Review Summary: La Flame manages just enough fire...
It’s hard to write about Travis Scott’s debut outing nowadays. At the time, Rodeo
was easily the most overhyped and underwhelming project to bear Scott (and to a lesser degree Kanye West
’s) name. When Pitchfork gave it a 6, it was hard for anyone to find fault in it. But in the last year, the sounds and sentiments of Scott’s piecemeal effort have become the reigning sounds in hip-hop, being co-opted by everyone from Lil Yachty
. Somehow, one of rap music’s most high profile disappointments became the template for contemporary rap. So, almost exactly one year post-hence, Scott’s second studio effort somehow has even higher
expectations appended to it. Scott’s C-level material was zeitgeist-shifting. It begs the question of how his A-level material would affect the game. Fortunately for biters like Tory Lanez
and Lil Uzi Vert
, Scott doesn’t do much to push the envelope on Birds in the Trap Sing McKnight
. However, he does again produce material that, while not necessarily A-level, will no doubt color the airwaves in the year(s) to come.
One of the biggest complaints leveled against Scott for the duration of his major label career is that he’s not really a presence. As a rapper, he’s equal parts Kanye and Drake
, just as likely to get political as he is personal, vindictive as he is vulnerable. As a singer, he’s Kid Cudi
on sizzurp. But these critiques and comparisons belie Scott’s greatest strength: his synthesis. Travis Scott is the DJ Khaled
of trap rap, less a true creative force and more a master curator. Scott’s ability to pull in disparate influences and collaborators is (near) unmatched in popular rap right now (Khaled serving as his one chief competitor), and this ability is one of the banner reasons to listen to a Scott album. Birds In The Trap…
only compounds this justification as Scott brings in a who’s who of popular and experimental music into the fold. Andre 3000
, Kid Cudi
, The Weeknd
, James Blake
(a reviewer favorite), and Young Thug
are just some of the names that pop up here. The fact that so many cooks are in the kitchen would, under any other artist, lead to an incohesive mess of an album. Fortunately for us, that’s not the case. Birds
is monolithic, almost to a fault.
The sonics here are uniformly dark and sinewy. The sonic cues that Scott’s been hammering away at for years now are firmly in place--overdriven bass and trap percussion, eclectic left-field samples, more AutoTune than a Bon Iver/Imogen Heap collab record--and he uses them all pretty effectively. The producers list here tells you pretty much everything you need to know about how good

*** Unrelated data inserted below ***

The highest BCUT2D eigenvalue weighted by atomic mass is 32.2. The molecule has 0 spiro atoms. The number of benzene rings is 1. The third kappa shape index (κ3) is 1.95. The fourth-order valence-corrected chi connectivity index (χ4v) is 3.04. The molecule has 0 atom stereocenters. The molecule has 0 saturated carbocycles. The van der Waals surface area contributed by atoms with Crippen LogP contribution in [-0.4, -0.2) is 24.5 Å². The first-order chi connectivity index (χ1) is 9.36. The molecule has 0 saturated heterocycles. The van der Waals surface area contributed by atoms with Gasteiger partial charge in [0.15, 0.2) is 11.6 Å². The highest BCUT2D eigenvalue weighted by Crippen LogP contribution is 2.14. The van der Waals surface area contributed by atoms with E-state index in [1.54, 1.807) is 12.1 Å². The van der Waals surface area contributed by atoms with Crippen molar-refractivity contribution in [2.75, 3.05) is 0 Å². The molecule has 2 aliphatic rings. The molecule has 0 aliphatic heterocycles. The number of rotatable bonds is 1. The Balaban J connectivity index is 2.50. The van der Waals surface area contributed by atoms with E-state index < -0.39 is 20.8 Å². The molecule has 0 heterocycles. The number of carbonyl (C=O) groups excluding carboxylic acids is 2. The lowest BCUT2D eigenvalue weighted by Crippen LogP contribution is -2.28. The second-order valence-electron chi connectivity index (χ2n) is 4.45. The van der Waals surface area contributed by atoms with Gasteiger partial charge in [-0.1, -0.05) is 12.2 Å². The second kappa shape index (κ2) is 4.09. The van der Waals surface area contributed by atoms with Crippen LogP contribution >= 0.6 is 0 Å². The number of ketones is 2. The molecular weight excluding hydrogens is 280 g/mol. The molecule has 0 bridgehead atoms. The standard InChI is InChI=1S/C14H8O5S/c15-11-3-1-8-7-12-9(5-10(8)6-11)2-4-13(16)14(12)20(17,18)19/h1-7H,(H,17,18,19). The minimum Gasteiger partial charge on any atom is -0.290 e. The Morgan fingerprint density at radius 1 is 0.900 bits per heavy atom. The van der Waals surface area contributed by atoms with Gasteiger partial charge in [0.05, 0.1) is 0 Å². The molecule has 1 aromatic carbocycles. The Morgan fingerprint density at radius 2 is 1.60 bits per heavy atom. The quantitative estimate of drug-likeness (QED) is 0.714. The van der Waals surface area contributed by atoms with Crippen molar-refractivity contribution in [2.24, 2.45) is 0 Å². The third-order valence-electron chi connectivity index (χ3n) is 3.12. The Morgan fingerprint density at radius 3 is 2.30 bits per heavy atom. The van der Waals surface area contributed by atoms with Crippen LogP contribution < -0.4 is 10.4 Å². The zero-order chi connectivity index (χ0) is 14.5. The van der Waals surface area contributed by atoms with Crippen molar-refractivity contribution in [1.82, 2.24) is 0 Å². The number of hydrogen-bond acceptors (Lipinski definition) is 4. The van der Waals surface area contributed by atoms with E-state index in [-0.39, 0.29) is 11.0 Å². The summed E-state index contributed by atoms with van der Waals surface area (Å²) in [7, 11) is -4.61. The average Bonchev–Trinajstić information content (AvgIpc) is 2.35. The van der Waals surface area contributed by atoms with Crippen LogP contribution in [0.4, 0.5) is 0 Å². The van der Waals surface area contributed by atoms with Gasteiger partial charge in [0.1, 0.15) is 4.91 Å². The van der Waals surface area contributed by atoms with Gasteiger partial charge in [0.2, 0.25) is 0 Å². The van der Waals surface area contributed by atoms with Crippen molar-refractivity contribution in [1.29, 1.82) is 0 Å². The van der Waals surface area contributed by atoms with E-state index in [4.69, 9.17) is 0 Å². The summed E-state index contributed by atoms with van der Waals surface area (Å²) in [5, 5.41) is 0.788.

the production is here. There’s the aforementioned James Blake, who contributes to “the ends,” there’s Dot Da Genius, who contributes to the Kid Cudi-featuring and interpolating “through the late night,” and Cashmere Cat and Boi-1da also make appearances here. And thanks to them and many more (the record's real MVP is Wondagurl, who supplies three of the record's best instrumentals), the record sounds great.
The lyrics, however, fall woefully short. Scott, as mentioned before, is less a “rapper” and more an aesthete in rapper’s clothing. Like contemporaries Drake and, to a lesser extent, Kanye, Scott’s strengths come in the construction of sounds and atmosphere, not in narrative and lyricism. Scott’s vocal contributions range from passively pleasant to jawdroppingly and hilariously bad, and the frequent vacillation lends the album a great deal of unnecessary tension. Songs like “sweet sweet” that boast absolutely bonkers (in the best possible way) instrumentals (again, thanks Wondagurl) are betrayed by bad lines like “Cause you're sweet, what's your status? Might hit your address, if I'm on a mattress.” Many of the album’s highlights, like “sdp interlude” and “through the late night” benefit from either an A1 feature (like Cudi on “late night” or Kendrick on “goosebumps”) or from Scott’s minimal lyricism.
Giving Scott credit where it’s due, he’s more than enjoyable when he focuses on a concrete and simple chorus or vocal line. “sdp interlude” is the best example of this. The song is pretty much all chorus, and it benefits from the mantra-like quality of the lyrics. It’s the “James Blake” principle, wherein AutoTune and repetition lend the song a beautific quality. This feature of Scott’s album can largely be forgiven because of his other positive features though. The ability to pull in compelling sonics and worthwhile collaborators helps to negate the problems with his presence and lyrics. This is more true here than it was on Rodeo
, where far too often the sonic ideas served to showcase, not sublimate, Scott’s lyrical fumblings.
More and more, Travis Scott’s projects resemble the projects of other cloud-rap and alt-rap acts. Birds in the Trap Sing McKnight
is what a Yung Lean
project needs to be. The primary enjoyment here isn’t from Scott himself, but in the forces that he can amass and in the wacked out sounds he can produce. Listening to Scott for any kind of lyrical insight is missing the point. However, here there are at least enough sonic flashes and supporting players to save the album. That makes Birds…
more than just a worth Rodeo
follow-up. It makes it a replacement, which is exactly what Scott needed to make.